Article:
While each of the countries will continue to pursue their security goals individually or in other formations, I2-U2 will be successful only if it is a harbinger for the present and future in the economic development domain and not a prisoner of the past in the security sphere – write N. Janardhan and Gedaliah Afterman
US President Joe Biden’s visit to West Asia this week is expected to target several critical issues. Among others, they are re-engaging with Saudi Arabia, particularly Crown Prince Mohammed bin Salman bin Saud; enhancing energy production and stabilising global oil prices; revitalising the Palestinian-Israeli talks; encouraging the expansion of the Abraham Accords club; reinforcing US security presence and commitment to the region; finding a way out of the Saudi-led war in Yemen; and building a stronger coalition to counter growing Iranian and Chinese influence.
But another agenda item for Biden’s visit has been lost in the din – the I2-U2 Virtual Summit slated for 14 July, involving the leaders of India, Israel, the United Arab Emirates, and the United States.
The new grouping minted in late 2021 – a year after the Abraham Accords were signed – is a US-envisaged “partnership for the future”, focusing on evolving synergies in technology and infrastructure projects, enhancing political and economic cooperation, and maritime security issues.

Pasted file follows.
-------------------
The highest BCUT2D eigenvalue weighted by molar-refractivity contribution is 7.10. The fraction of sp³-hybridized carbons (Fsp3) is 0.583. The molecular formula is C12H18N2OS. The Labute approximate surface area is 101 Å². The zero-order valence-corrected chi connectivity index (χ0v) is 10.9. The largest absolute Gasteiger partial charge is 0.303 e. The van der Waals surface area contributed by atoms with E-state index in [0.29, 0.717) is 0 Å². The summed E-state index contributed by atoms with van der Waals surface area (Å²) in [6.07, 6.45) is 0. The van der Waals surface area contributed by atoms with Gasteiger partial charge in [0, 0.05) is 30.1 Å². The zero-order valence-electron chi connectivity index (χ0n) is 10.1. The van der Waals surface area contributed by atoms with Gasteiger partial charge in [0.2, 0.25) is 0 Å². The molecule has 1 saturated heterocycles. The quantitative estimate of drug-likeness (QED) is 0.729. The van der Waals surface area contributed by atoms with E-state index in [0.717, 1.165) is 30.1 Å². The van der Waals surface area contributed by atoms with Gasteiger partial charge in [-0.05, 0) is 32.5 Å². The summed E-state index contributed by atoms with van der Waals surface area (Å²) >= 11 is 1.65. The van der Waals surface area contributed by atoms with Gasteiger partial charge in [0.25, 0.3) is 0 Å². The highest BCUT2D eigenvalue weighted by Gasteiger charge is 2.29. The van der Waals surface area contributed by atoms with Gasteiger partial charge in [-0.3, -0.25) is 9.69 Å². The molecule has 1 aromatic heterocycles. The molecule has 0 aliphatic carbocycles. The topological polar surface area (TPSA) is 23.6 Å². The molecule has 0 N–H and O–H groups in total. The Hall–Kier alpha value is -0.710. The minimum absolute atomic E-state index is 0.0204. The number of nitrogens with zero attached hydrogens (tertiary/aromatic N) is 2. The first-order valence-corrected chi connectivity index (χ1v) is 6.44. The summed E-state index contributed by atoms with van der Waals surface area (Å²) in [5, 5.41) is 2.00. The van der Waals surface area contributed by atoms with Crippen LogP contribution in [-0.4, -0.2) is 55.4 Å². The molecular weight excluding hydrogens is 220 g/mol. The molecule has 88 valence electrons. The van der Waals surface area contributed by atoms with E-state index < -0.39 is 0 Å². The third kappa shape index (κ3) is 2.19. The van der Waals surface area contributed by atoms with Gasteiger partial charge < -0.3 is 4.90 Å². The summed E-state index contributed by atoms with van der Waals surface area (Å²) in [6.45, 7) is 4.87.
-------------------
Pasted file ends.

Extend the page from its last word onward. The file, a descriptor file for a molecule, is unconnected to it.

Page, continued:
The new template took shape amid the debate surrounding the changing global landscape and the future of diplomacy in a Covid- and post-Covid world. It gathered pace after the Russia-Ukraine War broke out, with a foreign ministers’ meeting in March 2022.
While recent more tentative diplomatic templates in the region – like the UAE’s and Saudi recalibration bids with Qatar, Turkey and Iran – are focused on tension management, the I2-U2 grouping has made little reference to date to geostrategic issues, barring the emphasis on economic growth strategies. This makes nomenclatures like ‘new quad’ and ‘Middle East Quad’ misleading.
The Quadrilateral Security Dialogue, colloquially called the Quad, was initiated by the late Shinzo Abe in 2007, with Japan, India, Australia, and the United States forming the core. As the name suggests, the Quad has a security overtone to it and is aimed at countering China’s growing influence in the Indo-Pacific and beyond. The I2-U2, on the other hand, targets no one, at least thus far.
Further, the Quad’s transformation into a significant bloc has been very slow. It took 15 years after its genesis for a summit to take place in Japan in early 2022. In contrast, the I2-U2 summit talks, even though virtual, is taking place in less than a year after the dye was cast.
The four countries would seek to “re-energise and revitalise alliances” across the world, according to the White House. They are expected to discuss the global food crisis and other areas of cooperation across hemispheres where these four countries are “important innovation hubs”. Washington has also said: “We consider these initiatives central to our strategy of empowering partners and encouraging them to work more closely together, which will lead to a more stable region.”
If this indeed is the chief objective, the grouping holds the promise of opening potentially new opportunities not just between and among them and collectively, but also with their common strategic partners, especially in Asia.